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Thursday, September 06, 2007

Why Should A Nurse Further Her Degree?

A reader asked over at Nurse Zone.

Dear Stephanie,

I graduated from an ADN program three years ago, and have been working as an RN in the pediatric unit since graduation. I've gone back and forth as to whether it would be worth it to pursue an advanced degree in nursing. Many seasoned nurses I've worked with have told me the hourly pay differential between an RN with an ADN, BSN or MSN is minuscule at best and sometimes nonexistent depending on the facility. If this is the case, can you tell me what the advantages would be for me to obtain an advanced degree in nursing? Thanks Stephanie,

- Elka

Stephanie Thibeault, RN, BSN and author responded:

Hi Elka,

This is an excellent question, and one that is often asked. Initially, there is very little difference in pay for diploma nurses, those with an ADN or a BSN. For new graduates, there is also little difference in job opportunities available. Many nurses wonder why, then, would it be worthwhile to pursue advanced degrees in nursing. The answer lies in taking a longer outlook—looking ahead to the changes coming to the profession of nursing, as well as the direction you would like to take to develop your career.

The profession of nursing is continuously evolving, along with all health care professions. Take physical therapists, for example. Ten years ago, physical therapy required a bachelor's degree for entry-level licensure. That changed to a master's degree soon thereafter, and a Ph.D. is now being phased in as the entry-level educational requirement. The educational requirements for registered nurses are also changing. Many employers, such as the Veteran's Administration, are now hiring RNs with a BSN or higher exclusively. When nursing adopts the BSN as its entry-level educational requirement, those with a nursing diploma or associate degree will be grandfathered in, but job opportunities may significantly decrease.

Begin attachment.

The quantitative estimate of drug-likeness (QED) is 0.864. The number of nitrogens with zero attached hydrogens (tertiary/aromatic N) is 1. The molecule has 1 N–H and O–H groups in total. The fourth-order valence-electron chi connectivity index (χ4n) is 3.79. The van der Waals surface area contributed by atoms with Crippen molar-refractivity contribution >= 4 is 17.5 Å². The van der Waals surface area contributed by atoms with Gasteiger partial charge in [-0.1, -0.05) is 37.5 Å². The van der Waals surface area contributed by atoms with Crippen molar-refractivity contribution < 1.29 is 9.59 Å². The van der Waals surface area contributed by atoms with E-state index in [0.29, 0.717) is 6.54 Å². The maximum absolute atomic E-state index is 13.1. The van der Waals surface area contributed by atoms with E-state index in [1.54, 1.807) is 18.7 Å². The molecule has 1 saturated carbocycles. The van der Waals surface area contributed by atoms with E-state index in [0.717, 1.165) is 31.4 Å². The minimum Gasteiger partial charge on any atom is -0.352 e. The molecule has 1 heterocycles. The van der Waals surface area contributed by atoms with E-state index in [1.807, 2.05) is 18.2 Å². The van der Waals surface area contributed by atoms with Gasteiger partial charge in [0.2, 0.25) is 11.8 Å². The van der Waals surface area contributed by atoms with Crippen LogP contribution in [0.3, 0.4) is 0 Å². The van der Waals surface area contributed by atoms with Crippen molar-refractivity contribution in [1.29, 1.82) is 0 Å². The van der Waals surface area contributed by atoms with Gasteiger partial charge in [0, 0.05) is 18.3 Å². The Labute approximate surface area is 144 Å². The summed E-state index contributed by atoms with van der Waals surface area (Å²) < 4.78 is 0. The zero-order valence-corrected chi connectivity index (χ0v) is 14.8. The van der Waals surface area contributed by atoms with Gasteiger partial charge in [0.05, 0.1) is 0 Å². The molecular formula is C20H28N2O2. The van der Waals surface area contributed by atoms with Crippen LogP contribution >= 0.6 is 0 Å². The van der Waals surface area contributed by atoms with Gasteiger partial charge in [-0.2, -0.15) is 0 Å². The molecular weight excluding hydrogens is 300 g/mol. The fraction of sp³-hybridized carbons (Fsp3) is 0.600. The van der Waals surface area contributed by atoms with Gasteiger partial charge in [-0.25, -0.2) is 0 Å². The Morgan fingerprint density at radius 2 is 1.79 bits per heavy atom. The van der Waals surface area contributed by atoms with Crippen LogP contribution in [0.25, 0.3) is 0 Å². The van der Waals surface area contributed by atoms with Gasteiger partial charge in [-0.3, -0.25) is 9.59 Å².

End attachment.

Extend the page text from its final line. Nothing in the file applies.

What are the advantages for you to obtain an advanced degree?

* Expanded career options: Obtaining your BSN, MSN or even Ph.D. in nursing opens the door to more career opportunities. Nurse educators, case managers, public health and community nurses, research nurses and nurses in management positions are often required to have a BSN at minimum. The BSN allows for increased responsibility, career progression and greater career choices.
* Expanded practice or specialization options: Obtaining board certification in many specialties in nursing often requires a BSN. Advanced practice nursing career options, such as licensure as a nurse practitioner or nurse anesthetist, requires an MSN at minimum.
* Increased income: While entry-level RNs begin with roughly the same pay level regardless of educational level, an advanced degree can lead to increased responsibility, credibility and career options. These, in turn, lead to a higher income.

I hope this information has been helpful, Elka. With so many employers now offering tuition reimbursement for advanced education, and with a phenomenal increase in the number of accelerated degree programs tailored to working professionals, continuing your education is more affordable and flexible than ever. I wish you the best in your nursing career and advanced educational pursuits!

I absolutely agree with Stephanie regarding advancing your degree. We cannot afford to become complacent with our education in the medical field. Things are changing too fast and we must advance our profession as well.